Play Inspired By Gilad Shalit Finds Humanity In Captivity
The day after I saw Cassie M. Seinuk’s “From the Deep,” a play about the mental struggles of captivity, at NYC Fringe, I ran into Charles Linshaw, one of two actors in the play, waiting in line to see another Fringe production. Even though I knew that Linshaw, who plays the Israeli Ilan in “From the Deep,” was American, I was surprised to hear him speaking without an Israeli accent. “From the Deep” had stayed with me, in the fashion of a powerful dream, and I still wasn’t ready for the fourth wall to be broken.
The concept of “From the Deep” is half simple, half confounding. The play begins with Ilan playing ping pong with Andrew, played by Jeff Marcus, in a sparse white room. Ilan, in fatigues, speaks with an Israeli accent; Andrew sports the stereotypical uniform of the northeastern American student: red pants, plaid button-down, navy sweatshirt. It becomes quickly clear that each of them is being held captive somewhere other than the room. Ilan is a prisoner of war modeled on Gilad Shalit, the Israeli soldier held captive by Hamas for five years; Andrew has been kidnapped, but until late in the second act we don’t have a sense of why, or by whom.
The room, and its rules, gain a sort of hazy clarity over the course of Ilan and Andrew’s time there. It’s a mental retreat for people in captivity; while their bodies stay captive, their minds get sent to the room to wait out the experience. (Yes, it’s reminiscent of Jean Paul Satre’s “No Exit,” although Ilan and Andrew exist in a markedly different kind of hell.) Only two people can occupy the room at a time; each is assigned a door with a clock over it. The only other exit is clockless, the flaps that cover the door adorned with startlingly grim black handprints. (Before Andrew arrived, Ilan explains, he was paired with a girl who was dragged out through that door, never to return; it’s a fate, he makes clear, that should be avoided.) When something that needs each man’s attention happens in the world outside the room, the clock above his door flashes and sounds an alarm. Neither man can exit the room except when he’s called in this way.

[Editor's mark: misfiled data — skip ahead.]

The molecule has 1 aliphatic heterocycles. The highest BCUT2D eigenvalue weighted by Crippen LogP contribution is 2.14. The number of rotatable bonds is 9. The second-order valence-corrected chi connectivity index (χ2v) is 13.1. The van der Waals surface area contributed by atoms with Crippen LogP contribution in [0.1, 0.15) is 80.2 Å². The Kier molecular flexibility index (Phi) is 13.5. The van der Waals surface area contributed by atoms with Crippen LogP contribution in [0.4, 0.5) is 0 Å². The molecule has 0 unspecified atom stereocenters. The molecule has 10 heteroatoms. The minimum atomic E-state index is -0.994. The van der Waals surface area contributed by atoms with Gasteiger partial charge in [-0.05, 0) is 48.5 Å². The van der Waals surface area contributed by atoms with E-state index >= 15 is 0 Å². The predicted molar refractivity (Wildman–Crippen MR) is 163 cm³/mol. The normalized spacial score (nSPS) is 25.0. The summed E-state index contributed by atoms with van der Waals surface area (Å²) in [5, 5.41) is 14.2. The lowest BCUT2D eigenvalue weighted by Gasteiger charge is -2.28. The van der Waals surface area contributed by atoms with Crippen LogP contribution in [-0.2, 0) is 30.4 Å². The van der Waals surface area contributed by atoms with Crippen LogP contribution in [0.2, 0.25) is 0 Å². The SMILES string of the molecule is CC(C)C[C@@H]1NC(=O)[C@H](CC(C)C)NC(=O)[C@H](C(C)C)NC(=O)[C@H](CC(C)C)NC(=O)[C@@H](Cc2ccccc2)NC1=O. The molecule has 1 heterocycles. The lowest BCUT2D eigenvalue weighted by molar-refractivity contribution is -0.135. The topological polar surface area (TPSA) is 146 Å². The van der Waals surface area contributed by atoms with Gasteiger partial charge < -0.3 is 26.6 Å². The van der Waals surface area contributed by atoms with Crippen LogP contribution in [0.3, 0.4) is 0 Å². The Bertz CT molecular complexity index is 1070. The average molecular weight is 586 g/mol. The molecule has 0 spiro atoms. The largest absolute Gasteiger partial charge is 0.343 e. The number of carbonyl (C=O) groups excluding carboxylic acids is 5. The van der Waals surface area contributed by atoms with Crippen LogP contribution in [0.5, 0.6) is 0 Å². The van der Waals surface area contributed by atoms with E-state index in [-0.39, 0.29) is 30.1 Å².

Seinuk, a Cuban Jew who grew up modern Orthodox in North Woodmere, wrote the play for her graduate thesis at Lesley University, where she earned a Masters of Fine Arts in Playwriting in 2013. Seinuk’s father was a cousin of Ehud Goldwasser, one of two Israeli soldiers kidnapped by Hezbollah in July of 2008 whose bodies were returned to the country as part of a prisoner exchange. Goldwasser’s widow became an advocate for Shalit during his imprisonment, and would stay with Seinuk’s family when she came to the United States.
“I felt a personal connection to his story,” Seinuk said, speaking with the Forward over the phone. She started to work on her thesis just as the year anniversary of Shalit’s release approached, and the anniversary provided inspiration.
“In a couple of [interviews] they said what did you do for five years, and he said he played games, he tried to keep his mind active,” Seinuk said. “I just thought wow, that’s a play.”